January 19, 2004

Against the Ropes

On the other end of the true-sports-story spectrum today, I present you with the long-delayed Meg Ryan vehicle AGAINST THE ROPES, also slated to open on February 6. Based on the real life of groundbreaking female boxing promoter Jackie Kallen, this film feels about a bogus as a three-dollar bill, which is surprising because Kallen was at my screening in the flesh peddling this movie hard. I'll grant you that a movie based on real stories doesn't have to be accurate to be interesting, but in this case, every plot twist feels manufactured and apparently they all were. For example, when the events of this film happened in reality, Kallen was married and had two kids. The woman that Ryan plays is single with no kids. There's even a conversation between her and her only boxing client, Luther Shaw (the bored-looking Omar Epps), about why she doesn't have kids. It's almost like taking a highlighter to the lies.

The set up of the movie is okay. Kallen works as a glorified secretary for an Ohio-based promoter named Larocca (Tony Shalhoub, whipping out his tough guy accent for the occasion). After one two many times being called toots and half-pint by the men in the organization, Kallen strikes out on her own and finds Shaw dealing drugs in the projects. After watching him in a street fight, she can tell he's got the stuff to make it as a professional boxer, and hires retired trainer Felix Reynolds (played by director Charles S. Dutton) to whip the thug into shape. In a flurry of activity, Shaw slowly climbs the lower rungs of the professional circuit until it becomes apparent that the only one who stands in his way in the current middle-weight champ, managed by (you guessed it) Kallen's old boss Larocca, who doesn't want to have anything to do with her or her fighter. But we know that won't stop Super-Jackie, who taunts Larocca into a chance at the title. Kallen's fame as a female promoter rises faster than her boxer's, and that doesn't sit well with Shaw, who wants Larocca to buy-out his contract. The climactic match between Shaw and the champ is a joke, plain and simple, and might be the least inspiring sports movie finale in film history. Just to show you how desperate the filmmakers were to find a suitable ending for the story, there's actually a scene where one person starts clapping in Jackie's honor, then another, then another, then the entire room full of extras, including Jackie's most hated adversaries.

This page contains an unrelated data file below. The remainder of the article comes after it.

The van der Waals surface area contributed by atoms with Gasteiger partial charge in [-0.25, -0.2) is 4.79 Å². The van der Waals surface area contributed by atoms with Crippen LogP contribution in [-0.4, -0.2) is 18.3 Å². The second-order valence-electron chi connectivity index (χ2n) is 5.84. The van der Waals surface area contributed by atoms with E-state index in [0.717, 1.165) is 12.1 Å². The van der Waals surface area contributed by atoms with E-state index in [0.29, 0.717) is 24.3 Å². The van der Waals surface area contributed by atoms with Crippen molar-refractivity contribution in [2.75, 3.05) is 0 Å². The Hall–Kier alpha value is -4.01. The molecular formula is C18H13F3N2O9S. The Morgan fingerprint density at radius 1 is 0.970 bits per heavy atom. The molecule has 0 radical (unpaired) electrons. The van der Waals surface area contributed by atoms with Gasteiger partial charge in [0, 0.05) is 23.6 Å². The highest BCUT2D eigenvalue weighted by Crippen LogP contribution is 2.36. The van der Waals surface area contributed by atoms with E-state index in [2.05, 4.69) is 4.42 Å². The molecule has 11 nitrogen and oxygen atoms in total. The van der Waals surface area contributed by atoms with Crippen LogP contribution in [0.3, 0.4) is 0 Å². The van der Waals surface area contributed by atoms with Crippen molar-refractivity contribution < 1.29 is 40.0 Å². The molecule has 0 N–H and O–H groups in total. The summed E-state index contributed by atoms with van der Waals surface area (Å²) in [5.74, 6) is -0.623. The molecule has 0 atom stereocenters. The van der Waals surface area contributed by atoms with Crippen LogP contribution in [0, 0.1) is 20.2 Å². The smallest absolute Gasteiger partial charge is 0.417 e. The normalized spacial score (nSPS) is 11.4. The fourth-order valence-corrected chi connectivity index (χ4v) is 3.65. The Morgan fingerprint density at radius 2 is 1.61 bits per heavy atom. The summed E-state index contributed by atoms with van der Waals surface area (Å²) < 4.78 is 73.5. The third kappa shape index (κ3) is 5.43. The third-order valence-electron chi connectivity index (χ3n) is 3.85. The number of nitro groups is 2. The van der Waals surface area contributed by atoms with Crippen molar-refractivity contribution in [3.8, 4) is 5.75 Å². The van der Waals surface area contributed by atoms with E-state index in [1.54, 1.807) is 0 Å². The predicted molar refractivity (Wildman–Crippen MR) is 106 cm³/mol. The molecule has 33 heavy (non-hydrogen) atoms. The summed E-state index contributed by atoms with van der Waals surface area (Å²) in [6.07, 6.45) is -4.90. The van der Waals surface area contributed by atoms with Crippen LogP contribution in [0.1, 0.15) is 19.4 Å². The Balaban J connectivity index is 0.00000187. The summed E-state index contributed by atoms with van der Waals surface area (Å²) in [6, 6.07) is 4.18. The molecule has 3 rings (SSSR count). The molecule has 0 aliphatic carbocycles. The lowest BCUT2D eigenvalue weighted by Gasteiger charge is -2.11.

I'm guessing the real arc of Kallen's life is pretty interesting in its own right, and rearranging and investing events in her life does her place in history a great injustice. The story of AGAINST THE ROPES feels like Hollywood taking advantage of someone unfamiliar with how movies get made. It was very sad to listen to Kallen justify the changes made to her life story, and I couldn't help pity this woman--who continues to make a life and career of standing up for herself--have to make excuses for selling her soul. AGAINST THE ROPES is a big misfire for Ryan, Dutton, and especially the great Jackie Kallen.

Posted by sprokopy at January 19, 2004 10:31 PM